Nodemailer not working in production

Hello all!

I was working on a personal project for the past week and have been testing it locally using Netlify Dev. Now that it was all working, I started testing it in production, but seems like it’s not working as expected for one thing.

To provide some context, I was trying to develop my own static comments solution powered by Netlify Functions. I have added a feature where we could reply to existing comments and the creator of the original comment would be notified by email (if they had provided one while submitting the comment). I’m storing the database on FaunaDB and sending out the emails using Nodemailer and Sendinblue SMTP.

As I have said before, the local tests worked fine, I was receiving emails, the production one however, doesn’t seem to work. What’s strange to me that, it seems as if the Nodemailer is not even trying to send e-mail because in my Sendinblue dashboard, I don’t see any email being sent out (as opposed to my local tests in which I could not only see the email being sent, but also delivered and email opens were tracked too).

My Functions log returns no error, so I’m not sure what’s happening.

Here’s my repo if someone wants to test:

You’d need some environment variables to test and since I can’t expect anyone to have or create accounts on FaunaDB and Sendinblue to help me, I’m giving out access to test keys which I will delete once the thread is solved.

SENDINBLUE_PASS = xsmtpsib-42e7ae48396b5f44d1637ea22ef603690a800a62f5b0d0972530f6e1d795c6cb-ND8tXMpsCHxyOKq1

Save the above text in a .env file in the root of the project folder (while testing locally), or save it as environment variables in Netlify UI.

Here’s the link to the website:

In case it’s needed, the function responsible for sending comments is here: The code above that is fetching the database entry with the required ID and getting the email address from that.

Any help will be appreciated.

Hey there, @hrishikesh :wave:

Thanks so much for your patience here, and my apologies for the delay. I assure you we haven’t forgotten about this question! I’ve looped in some Support Engineers who will be able to give you some more guidance :slight_smile:

Hey @hrishikesh!
Finally got a chance to dive into this. I forked your repo and added a bunch of logs: GitHub - kaganjd/Comments. I think I may have found, if not THE culprit, then A culprit. Here’s some output from the function logs (with my email changed):

submittedData: [
  'parent=null', <------ this seems incorrect/unexpected
commentData: {
  ref: Ref(Collection("commentsTest"), "298340475185660422"),
  ts: 1620778498810000,
  data: {
    comment: '<p>test</p>',
    email: '',
    parent: 'null', <------ this seems incorrect/unexpected
    name: 'howdy v3'

Because parent is null, I believe this code path is never taken: Comments/addComment.js at main · kaganjd/Comments · GitHub

What do you think?

Thank you very much for looking at this, but I believe it’s not the cause. E-mail notifications would be triggered when someone has replied to a previous existing comment, which would mean, the value of parent is not null. The value of parent is the ref of the ‘parent comment’. For testing purposes, you can try keeping it not null, any random +ve integer would do. Basically, my code is checking if the parent could be parsed an an integer. If yes, it means that the comment has a parent. So, I go ahead and check if the email contains @ which is a requirement for any valid email address and if yes, I send the notification.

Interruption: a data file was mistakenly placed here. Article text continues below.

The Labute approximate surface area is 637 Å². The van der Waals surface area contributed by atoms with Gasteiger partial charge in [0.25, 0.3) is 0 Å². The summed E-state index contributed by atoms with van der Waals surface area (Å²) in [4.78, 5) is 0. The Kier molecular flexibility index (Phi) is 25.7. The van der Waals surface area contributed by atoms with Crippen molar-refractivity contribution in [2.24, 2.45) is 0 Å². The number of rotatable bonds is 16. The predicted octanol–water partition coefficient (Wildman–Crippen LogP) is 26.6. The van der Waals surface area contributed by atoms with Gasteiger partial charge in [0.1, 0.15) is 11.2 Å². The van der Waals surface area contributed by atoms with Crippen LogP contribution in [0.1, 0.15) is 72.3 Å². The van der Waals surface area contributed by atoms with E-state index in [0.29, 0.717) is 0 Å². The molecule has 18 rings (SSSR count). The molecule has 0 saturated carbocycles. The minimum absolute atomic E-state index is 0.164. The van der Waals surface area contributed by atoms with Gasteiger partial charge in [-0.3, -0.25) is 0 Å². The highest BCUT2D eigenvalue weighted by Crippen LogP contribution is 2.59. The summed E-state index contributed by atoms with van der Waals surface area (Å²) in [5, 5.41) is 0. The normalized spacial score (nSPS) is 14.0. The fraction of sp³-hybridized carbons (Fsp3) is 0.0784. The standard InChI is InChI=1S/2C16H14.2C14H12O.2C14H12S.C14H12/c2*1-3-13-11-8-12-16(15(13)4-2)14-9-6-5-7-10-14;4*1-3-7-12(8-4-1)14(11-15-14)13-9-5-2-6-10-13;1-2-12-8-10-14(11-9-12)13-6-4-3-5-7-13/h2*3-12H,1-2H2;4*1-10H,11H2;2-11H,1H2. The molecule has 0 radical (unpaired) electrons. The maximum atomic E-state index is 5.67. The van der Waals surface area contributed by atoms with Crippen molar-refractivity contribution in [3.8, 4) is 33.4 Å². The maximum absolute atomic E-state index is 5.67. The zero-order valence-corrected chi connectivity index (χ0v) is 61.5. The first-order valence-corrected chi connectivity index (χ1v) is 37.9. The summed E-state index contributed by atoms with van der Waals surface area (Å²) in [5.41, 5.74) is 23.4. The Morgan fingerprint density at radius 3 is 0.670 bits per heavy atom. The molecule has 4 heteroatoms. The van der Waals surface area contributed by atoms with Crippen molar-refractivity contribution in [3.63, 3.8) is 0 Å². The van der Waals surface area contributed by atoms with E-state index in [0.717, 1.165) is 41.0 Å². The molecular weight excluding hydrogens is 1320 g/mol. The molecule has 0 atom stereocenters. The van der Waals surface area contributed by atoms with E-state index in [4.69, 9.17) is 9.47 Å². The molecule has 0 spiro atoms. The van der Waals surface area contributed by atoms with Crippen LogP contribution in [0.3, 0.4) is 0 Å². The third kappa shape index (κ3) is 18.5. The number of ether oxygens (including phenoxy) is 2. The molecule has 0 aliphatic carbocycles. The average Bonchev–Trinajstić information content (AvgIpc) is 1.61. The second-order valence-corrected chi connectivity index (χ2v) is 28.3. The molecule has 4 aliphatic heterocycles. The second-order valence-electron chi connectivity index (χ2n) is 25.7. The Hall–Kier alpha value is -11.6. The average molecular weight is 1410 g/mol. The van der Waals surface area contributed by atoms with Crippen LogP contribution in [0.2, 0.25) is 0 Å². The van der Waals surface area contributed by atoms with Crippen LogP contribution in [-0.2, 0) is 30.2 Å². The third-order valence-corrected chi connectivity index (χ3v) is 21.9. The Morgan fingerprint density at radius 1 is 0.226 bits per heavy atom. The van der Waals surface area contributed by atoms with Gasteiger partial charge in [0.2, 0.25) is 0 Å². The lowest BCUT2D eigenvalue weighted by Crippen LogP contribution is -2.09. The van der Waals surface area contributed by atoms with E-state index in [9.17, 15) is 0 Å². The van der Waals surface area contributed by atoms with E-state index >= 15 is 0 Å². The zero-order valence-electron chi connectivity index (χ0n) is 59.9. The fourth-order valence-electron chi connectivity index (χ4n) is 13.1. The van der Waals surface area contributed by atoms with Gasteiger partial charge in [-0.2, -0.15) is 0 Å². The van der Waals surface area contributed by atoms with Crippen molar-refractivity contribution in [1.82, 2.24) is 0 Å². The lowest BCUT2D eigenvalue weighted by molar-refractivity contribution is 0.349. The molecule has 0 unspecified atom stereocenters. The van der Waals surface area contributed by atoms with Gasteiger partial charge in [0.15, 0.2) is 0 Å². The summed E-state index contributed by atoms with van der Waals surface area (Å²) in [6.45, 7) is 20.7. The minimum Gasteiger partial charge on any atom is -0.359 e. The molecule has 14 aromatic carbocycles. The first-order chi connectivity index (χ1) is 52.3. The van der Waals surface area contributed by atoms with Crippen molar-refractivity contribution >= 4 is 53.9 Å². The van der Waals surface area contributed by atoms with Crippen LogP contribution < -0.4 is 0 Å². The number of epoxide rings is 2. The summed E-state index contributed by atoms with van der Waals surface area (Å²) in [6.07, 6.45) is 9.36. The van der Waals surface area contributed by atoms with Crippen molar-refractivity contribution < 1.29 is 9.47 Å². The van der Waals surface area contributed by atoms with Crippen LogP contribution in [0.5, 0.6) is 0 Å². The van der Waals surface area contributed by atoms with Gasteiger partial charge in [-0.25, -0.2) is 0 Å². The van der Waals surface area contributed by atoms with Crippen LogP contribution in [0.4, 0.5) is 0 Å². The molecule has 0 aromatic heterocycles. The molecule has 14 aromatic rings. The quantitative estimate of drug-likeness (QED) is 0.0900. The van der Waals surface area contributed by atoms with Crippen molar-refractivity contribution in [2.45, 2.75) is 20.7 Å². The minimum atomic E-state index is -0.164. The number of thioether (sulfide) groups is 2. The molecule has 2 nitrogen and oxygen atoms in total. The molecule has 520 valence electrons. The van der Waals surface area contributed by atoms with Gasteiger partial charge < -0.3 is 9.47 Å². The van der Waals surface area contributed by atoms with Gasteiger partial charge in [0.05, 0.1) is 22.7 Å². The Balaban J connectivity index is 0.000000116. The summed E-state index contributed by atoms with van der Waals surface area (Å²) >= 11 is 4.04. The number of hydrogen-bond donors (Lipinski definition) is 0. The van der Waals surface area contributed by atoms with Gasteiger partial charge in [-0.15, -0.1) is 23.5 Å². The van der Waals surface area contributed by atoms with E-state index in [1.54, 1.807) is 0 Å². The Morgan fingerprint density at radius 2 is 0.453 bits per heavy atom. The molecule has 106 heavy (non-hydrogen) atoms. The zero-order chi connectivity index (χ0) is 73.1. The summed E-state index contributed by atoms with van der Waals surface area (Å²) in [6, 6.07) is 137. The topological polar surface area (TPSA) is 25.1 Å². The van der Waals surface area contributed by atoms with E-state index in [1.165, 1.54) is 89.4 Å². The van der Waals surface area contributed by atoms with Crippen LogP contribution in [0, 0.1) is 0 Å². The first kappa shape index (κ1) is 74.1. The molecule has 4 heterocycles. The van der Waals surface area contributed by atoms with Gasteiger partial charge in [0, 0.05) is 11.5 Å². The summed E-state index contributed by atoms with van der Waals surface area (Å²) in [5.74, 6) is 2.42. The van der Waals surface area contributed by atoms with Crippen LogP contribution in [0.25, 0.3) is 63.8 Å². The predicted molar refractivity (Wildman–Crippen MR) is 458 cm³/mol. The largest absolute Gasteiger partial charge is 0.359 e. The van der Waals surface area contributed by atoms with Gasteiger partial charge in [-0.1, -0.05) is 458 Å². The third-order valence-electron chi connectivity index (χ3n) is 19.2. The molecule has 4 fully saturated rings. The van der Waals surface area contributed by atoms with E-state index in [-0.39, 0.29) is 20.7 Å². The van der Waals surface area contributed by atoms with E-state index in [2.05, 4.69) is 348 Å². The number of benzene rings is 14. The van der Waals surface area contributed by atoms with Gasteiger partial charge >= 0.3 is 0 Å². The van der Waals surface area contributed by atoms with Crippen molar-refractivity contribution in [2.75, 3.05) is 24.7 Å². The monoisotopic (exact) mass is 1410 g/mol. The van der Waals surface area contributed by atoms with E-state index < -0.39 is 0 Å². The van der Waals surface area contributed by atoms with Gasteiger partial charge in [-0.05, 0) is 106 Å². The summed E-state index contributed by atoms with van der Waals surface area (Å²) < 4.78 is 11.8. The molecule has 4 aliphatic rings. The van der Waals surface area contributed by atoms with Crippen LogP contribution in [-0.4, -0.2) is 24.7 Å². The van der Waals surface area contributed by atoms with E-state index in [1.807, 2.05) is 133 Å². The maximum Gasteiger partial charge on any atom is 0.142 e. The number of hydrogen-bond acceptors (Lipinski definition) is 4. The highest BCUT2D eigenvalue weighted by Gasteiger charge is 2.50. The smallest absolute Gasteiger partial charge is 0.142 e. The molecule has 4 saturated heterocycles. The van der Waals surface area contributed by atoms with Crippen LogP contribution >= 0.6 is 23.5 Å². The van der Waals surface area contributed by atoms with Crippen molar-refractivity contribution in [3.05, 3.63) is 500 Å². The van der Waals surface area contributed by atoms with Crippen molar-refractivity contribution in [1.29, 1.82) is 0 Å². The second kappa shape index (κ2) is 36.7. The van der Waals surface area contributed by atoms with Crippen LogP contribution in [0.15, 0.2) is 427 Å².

Gotcha, thanks! Digging back into this and being sure to reply to an existing comment instead of create a fresh comment, I’m seeing that I can log within the if statement, but not after the then statement:

        if (parseInt( {
          // Get the document with parent's ID
          console.log("inside parseInt"); <--- this is logged in the function logs
            .then((parentData) => {
              // Save the name
              const receiverName =;
              console.log("receiverName:", receiverName); <---- this is not

You might try putting that initial query within a try/catch statement to see if you can surface the error.

It’s done! Finally fixed! :netliconfetti:

TL;DR: I gave up on nodemailer and used emailjs instead.

@jen, when you pointed out the part in your reply, I kind of felt stupid. I had just recently fixed the same error in another part of my code, basically I had to add return before the code for it to be executed correctly. For example: commentsDB.query(faunaDB.query...) would become return commentsDB.query(faunaDB.query...). So, I was kinda optimistic and hurriedly published this commit only to find out that it still didn’t work only on production. I was getting the statement in the functions log that you mentioned you were not getting. I added another debug statement inside the condition which checks for the presence of @ and that worked too. However, the next log statement that was supposed to be logged after the mail was sent, never logged in production. No matter what I did. Everything was smooth as butter in local even now.

I was going to give up on that, but then I searched more articles and stuff, none really helped. I’m still not sure if it was me or nodemailer (or Netlify :stuck_out_tongue_winking_eye:), but the emails were not being sent. So, I finally decided to try using another tool to send the mails. After searching and reading about a few, I landed on emailjs. On the surface it seemed the same, and after some trial and error I could finally get it to work.

Here’s my updated code:

// ... previous code with nodemailer swapped for emailjs

// Store the sender as a constant
const sender = process.env.SENDINBLUE_SENDER

// Send the email
return new SMTPClient({
  port: 587,
  tls: true,
  host: '',
  user: process.env.SENDINBLUE_USER,